When clients, usually misidentified as “allies,” commit outrageous crimes against their own people or neighboring countries, the U.S. tolerates and sometimes even facilitates and rewards that behavior. The U.S. will hold other major powers to the strict letter of the law, but will trample on it when it gets in the way. Of course, this isn’t new or unusual for a major power, but it reminds us that enforcement of the so-called “rules-based international order” is often arbitrary and selective and frequently permits flagrant violations of the “rules” so long as the government doing the violating is considered to be on “our” side.

He appears willing to kick nations off of the U.S. defense dole.

By Doug Bandow
August 23, 2016
The American Conservative

America collects allies like Americans collect Facebook friends: the more the better. As a result, Washington defends more than a score of prosperous European states, several leading Asian nations, and a gaggle of Middle Eastern regimes.

Yet most of the countries on the Pentagon dole appear to be perpetually unhappy, constantly complaining that Washington doesn’t love them enough and demanding reassurance that America, without hesitation, will sacrifice ever more of its people’s lives and money on their behalf.

Their sense of entitlement exceeds that of the average trust-fund baby. The U.S. is expected to protect virtually every prosperous, populous, industrialized nation, but that’s just a start. Washington also must coddle, pamper, praise, uplift, pacify, encourage, and otherwise placate the same countries. Once great powers, they now believe it to be America’s duty to handle their defense, what should be the most important duty of any government. Alas, U.S. officials are only too willing to enable this counterproductive behavior.

Except for Donald Trump. There is much to say about his candidacy, most of it bad. Even when he makes basic sense his view is, shall we say, rather unsophisticated. And that certainly applies to his view of U.S. alliance policy.

Nevertheless, he gets one big concept very right. He’s not interested in reassuring allies. Or, as he might put it, he won’t make nice to a bunch of wimpy leeches living off of America. If he’s president, party time at U.S. expense will be over.

Which has horrified the gaggle of well-to-do nations on America’s defense dole. For instance, the New York Times reported “an undercurrent of quiet desperation” among European officials. They could instead have demonstrated “quiet determination” in choosing to rely on their collective economic strength and population—larger than America’s—to ensure their defense. But no. They went to Hillary Clinton’s campaign begging for, yes, reassurance.

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Syrian Warplanes Continue Overflights Around Hasakeh

by Jason Ditz
August 21, 2016
Antiwar.com

In a telephone interview from Baghdad, new Iraq-Syria War Commander Lt. Gen. Stephen Townsend tried to echo the boundless optimism of every other US commander when put in charge of one of the nation’s various open-ended wars, vowing to see all of ISIS dead, and virtually ousted from both countries within a year.

The real story of his comments, however, was less the war he’s fighting now than the wars he’s threatening to fight along the way, as Lt. Gen. Townsend pointedly threatened both Russia and Syria over recent flights and airstrikes around the northeastern city of Hasakeh.

Townsend said he’d “informed” the Russians that US warplanes are prepared to defend US troops on the ground if they feel threatened in future strikes in and around Hasakeh. US troops are known to be embedded with Kurdish forces in the Hasakeh Province, but their exact locations aren’t known.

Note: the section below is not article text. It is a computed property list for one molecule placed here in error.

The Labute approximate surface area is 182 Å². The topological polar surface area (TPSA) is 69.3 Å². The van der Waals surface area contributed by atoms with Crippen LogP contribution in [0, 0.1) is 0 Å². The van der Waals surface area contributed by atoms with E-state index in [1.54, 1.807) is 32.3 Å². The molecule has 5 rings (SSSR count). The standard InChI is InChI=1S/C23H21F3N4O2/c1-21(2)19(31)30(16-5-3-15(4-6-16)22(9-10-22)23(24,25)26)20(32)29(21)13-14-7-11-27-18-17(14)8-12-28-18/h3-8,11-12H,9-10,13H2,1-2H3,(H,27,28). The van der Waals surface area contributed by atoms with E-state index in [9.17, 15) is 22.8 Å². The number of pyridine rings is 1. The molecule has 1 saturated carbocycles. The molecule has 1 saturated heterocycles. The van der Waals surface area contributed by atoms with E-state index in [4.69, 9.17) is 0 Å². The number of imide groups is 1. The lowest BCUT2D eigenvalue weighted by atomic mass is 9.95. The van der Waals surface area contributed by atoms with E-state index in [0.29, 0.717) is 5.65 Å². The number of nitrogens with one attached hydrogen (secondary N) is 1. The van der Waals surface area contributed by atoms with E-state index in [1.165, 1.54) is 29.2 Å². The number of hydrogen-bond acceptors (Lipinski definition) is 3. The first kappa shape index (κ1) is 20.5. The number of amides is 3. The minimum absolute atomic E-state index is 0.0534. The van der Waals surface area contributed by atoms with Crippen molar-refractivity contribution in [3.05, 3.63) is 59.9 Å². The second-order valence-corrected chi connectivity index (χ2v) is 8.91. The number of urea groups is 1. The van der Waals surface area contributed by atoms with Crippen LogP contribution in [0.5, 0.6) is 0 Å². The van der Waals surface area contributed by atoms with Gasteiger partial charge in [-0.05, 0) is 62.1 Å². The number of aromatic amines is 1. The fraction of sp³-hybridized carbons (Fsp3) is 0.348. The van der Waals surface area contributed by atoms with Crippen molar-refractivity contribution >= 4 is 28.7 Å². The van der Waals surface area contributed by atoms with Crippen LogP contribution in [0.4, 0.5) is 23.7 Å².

Even so, when fighting broke out in the city between Syrian and Kurdish forces, and Syrian warplanes struck the Kurds, US officials complained they’d had to scramble troops out of the area. They also made a point of sending their own warplanes to “confront” the Syrian ones.

 

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Pepe Escobar
15 Aug, 2016
RT.com

As much as Washington may hate it, the fact is Beijing and Manila are diplomatically discussing the situation in the South China Sea.

Champagne bottles are not popping yet, but Special Philippine envoy, former President Fidel Ramos, did go to Hong Kong, and on behalf of President Rodrigo Duterte, got together with Fu Ying, the chairwoman of the foreign affairs committee of the National People’s Congress. On the record, Ramos made sure that Manila is all in for formal negotiations.

The starting block concerns some fishy business – literally. Beijing and Manila may be on their way already to open the highly disputed Scarborough shoal, which falls right into what Manila describes as the West Philippine Sea, to both Chinese and Filipino fishermen, as in the joint development of fish farms.

Wu Shicun, president of the National Institute for South China Sea Studies, let it be known that Ramos’s visit to Hong Kong was just an opener. Of course his next step will have to be a trip to Beijing to talk to the high-stakes power players. Then the way will be paved for a formal Duterte state visit.

So, for the moment, everyone is behaving in a very Asian “win-win” way, with no loss of face involved. And yet, in parallel, there’s been
speculation that Beijing has identified a unique widow of opportunity between the G-20 in Huangzhou, next month, and the US presidential election in early November, to come up with extra “facts on the sea” in the form of added reclamation and building of naval installations.

What Beijing wants in the long term is clear. Scarborough shoal in particular is a key piece in the larger puzzle. A Chinese airstrip is all but inevitable because it extends the reach of the PLA’s air force by over 1,000km, and positions it to be active off Luzon, no less than the gateway to the Western Pacific.

With the airstrip in Scarborough shoal and an early warning system on Macclesfield Bank – just east of the Paracel Islands – Beijing will be finally able to “see” all the action, friendly but mostly unfriendly, emanating from the sprawling US naval base at Guam.